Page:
NORFOLK, Va. (WVEC) -- Someone could be watching you inside your own home right now with a device you think is making your family safer. Nowadays security cameras, web cameras and crib cameras are part of everyday life, but what our investigation uncovered might have you thinking twice.

A 13News Now investigation found security cameras that are anything but secure. They are broadcasting live online for all the world to see. Anyone can view these camera feeds. It is difficult to find out who is watching you.

You check on your baby, through the crib-cam you installed, while she sleeps peacefully in her crib. You wanted to be able to keep an eye on your precious little one. But for Heather Schreck, what she heard while checking in would send chills down the spine of any parent.

"I heard a voice, and it was screaming at my daughter, 'Wake up baby! Wake up baby!'" she recalled.

Schreck says someone used an Internet "back door" to take control of the camera.

"Some of these are just being broadcast over the open Internet, said cyber forensic expert Patrick Siewert of Prodigital Forensic Consulting. "They're available for anyone to see."

We scoured the web with Siewert, but we didn't have to look long to find video from cameras right here in Hampton Roads.

"I think the name is kind of misleading sometimes," he described. "They're called 'security cameras' and some of them just aren't secure!"

A simple Google search gets us information.

"On this particular website, it pulls up cities from all over the world," Siewert explained.

We find cameras streaming video you might not want the world to see.

View demonstration of how to find cameras streaming online:

"At the top it says, 'View camera in Virginia, Norfolk,'" Siewert showed us. "You can see it's a live feed. It's got today's date and the time. This is somebody's driveway. That's somebody's front door. That's a business."

But that's not all. In some cases, not only can we view the camera feed, we can move the camera remotely.

"So the remote controls for this camera come up along with the feed," Siewert told us as he moved the camera view from the hallway to a doorway with the click of a mouse.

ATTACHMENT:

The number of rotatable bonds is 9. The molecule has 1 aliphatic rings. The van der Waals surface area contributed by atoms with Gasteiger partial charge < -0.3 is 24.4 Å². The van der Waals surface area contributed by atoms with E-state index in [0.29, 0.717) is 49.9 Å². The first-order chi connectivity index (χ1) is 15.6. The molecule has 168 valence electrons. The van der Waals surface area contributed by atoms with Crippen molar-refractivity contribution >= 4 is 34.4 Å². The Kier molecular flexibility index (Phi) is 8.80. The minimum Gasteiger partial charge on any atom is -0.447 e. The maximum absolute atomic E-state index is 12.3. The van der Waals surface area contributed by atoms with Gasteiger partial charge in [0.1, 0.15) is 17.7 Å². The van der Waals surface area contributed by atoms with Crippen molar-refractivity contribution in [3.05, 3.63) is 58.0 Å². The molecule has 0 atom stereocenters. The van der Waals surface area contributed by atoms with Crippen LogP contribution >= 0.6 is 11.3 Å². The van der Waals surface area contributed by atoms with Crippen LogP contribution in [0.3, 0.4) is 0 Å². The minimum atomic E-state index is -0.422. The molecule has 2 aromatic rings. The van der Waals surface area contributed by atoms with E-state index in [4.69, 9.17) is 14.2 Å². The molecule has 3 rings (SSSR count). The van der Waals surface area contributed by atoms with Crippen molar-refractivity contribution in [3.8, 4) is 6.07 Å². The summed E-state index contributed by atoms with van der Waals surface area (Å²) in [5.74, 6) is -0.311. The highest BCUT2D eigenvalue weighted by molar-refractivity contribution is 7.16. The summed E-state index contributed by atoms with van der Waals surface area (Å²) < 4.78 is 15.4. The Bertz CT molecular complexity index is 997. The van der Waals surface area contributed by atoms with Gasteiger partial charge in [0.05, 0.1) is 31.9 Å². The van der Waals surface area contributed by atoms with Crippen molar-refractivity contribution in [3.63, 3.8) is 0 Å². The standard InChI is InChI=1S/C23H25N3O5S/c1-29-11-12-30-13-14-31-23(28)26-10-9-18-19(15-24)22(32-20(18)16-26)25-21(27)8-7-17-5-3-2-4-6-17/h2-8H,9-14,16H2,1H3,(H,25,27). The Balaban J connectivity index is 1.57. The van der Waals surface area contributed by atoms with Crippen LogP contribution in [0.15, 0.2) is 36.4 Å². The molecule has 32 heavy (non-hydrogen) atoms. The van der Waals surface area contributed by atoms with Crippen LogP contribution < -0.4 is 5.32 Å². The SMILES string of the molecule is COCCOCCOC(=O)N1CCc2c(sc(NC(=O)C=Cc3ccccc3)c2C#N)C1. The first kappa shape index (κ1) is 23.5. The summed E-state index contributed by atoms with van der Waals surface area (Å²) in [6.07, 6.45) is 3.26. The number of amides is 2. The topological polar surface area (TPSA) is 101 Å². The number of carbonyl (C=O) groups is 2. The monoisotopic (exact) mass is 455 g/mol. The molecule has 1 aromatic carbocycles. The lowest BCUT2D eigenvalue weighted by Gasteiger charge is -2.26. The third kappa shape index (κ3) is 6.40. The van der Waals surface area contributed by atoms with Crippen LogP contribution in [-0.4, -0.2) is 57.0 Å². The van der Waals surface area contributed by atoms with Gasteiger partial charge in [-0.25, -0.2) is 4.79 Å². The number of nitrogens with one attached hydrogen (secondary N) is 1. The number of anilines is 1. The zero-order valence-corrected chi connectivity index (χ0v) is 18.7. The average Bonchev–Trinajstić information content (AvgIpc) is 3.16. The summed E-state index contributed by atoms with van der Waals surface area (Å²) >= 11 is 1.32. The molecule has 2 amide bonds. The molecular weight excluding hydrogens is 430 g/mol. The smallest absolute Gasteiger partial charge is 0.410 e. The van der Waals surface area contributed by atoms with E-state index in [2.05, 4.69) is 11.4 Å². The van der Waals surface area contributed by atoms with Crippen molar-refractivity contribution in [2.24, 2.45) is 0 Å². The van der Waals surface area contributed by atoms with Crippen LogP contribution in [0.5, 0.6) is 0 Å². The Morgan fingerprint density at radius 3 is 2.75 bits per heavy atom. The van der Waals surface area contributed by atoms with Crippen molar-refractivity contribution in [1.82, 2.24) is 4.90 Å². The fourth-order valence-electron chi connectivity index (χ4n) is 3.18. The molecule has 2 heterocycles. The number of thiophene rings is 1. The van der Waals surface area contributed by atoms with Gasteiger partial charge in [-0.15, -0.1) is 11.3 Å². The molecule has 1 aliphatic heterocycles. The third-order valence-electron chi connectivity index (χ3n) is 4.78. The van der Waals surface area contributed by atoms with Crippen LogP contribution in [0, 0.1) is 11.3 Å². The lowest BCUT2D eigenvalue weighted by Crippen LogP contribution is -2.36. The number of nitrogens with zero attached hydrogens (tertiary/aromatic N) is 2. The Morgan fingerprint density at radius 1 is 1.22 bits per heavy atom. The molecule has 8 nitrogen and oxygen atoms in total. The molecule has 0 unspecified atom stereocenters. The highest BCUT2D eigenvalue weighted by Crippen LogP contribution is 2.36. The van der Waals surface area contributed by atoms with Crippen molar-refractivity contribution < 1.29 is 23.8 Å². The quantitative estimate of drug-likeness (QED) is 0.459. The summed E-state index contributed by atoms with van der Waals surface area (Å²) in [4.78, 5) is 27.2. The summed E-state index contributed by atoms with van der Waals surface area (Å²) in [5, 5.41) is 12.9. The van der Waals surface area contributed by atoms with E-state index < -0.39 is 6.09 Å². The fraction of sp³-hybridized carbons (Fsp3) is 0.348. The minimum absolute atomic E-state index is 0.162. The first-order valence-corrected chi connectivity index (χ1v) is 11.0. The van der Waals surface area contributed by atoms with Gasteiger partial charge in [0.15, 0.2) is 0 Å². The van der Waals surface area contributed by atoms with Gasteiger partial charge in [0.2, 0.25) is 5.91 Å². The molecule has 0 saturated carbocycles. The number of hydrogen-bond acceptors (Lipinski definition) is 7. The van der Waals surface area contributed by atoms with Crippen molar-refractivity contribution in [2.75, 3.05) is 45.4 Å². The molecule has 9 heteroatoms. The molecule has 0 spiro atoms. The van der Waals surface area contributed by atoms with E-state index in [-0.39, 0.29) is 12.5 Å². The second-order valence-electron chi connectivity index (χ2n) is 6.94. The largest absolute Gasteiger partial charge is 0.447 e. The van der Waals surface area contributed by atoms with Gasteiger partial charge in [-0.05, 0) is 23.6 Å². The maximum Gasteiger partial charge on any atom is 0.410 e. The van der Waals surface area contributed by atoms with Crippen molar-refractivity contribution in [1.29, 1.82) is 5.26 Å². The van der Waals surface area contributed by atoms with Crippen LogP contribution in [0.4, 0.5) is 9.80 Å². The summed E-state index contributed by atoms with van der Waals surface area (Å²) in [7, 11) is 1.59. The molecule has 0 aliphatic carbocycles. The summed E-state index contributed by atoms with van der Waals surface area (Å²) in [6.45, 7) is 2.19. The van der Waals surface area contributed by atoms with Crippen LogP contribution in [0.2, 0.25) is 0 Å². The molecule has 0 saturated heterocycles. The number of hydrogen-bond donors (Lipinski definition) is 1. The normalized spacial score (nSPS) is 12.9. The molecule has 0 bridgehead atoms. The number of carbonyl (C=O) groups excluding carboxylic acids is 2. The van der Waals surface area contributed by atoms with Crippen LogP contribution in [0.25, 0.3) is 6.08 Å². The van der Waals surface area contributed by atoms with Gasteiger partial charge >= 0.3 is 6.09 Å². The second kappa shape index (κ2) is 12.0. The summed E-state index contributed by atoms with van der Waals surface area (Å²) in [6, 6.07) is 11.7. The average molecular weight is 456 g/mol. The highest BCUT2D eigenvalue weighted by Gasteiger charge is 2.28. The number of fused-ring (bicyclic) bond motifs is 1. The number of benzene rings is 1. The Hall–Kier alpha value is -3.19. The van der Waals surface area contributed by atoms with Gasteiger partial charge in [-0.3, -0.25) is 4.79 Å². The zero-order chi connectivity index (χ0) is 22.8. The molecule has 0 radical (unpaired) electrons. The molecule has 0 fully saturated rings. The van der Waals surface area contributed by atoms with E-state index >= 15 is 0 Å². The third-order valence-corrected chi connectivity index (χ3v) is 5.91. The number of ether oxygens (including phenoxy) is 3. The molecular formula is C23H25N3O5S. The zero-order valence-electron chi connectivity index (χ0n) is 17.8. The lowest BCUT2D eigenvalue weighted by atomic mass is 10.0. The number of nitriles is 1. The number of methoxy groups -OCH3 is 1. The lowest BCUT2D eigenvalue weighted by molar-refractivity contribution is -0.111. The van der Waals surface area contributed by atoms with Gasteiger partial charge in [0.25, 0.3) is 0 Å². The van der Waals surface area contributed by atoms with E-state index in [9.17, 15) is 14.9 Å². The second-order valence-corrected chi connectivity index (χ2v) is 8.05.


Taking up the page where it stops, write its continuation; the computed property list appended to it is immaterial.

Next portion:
It's frightening to think about. Keep in mind Seiwert is not a hacker; we haven't used any codes or special equipment to do this.

"The websites will scan for IP addresses sharing live video feed in any number of formats and just access it and broadcast it," Siewert said.

Laura Geller: "So anyone can look at it?"

Patrick Siewert: "Yes."

Laura Geller: "I don't have to have any sort of computer knowledge to see the camera in someone's home?"

Patrick: "Not at all."

We asked Siewert what you can do to make sure no one can watch the camera in your home.

"They just need to know when you buy one of these cameras you have to put your own security in place," he advised. "You can't trust that the manufacturer you're buying it from has already done it for you."

You should avoid the so-called "plug-and-play."

"You've got to go through the setup procedures for the camera and make sure you put it a strong log in and password, so it can't be accessed over the open Internet," Siewert added.

While extra steps like manual installation, not connecting the device to your cell network or public Wi-Fi accounts and not storing footage online may take more time, it will also make your security camera, actually secure.

"Why would you want to give somebody the opportunity?" Siewert warned. "This is like having your front door there with maybe just the little chain on it. There's not a lot of security here. It's pretty scary; you're essentially letting the entire Internet in your home!"

13News Now did try to locate and contact the owners of the cameras we were able to view. We, of course, will update you with that part of the story as it unfolds.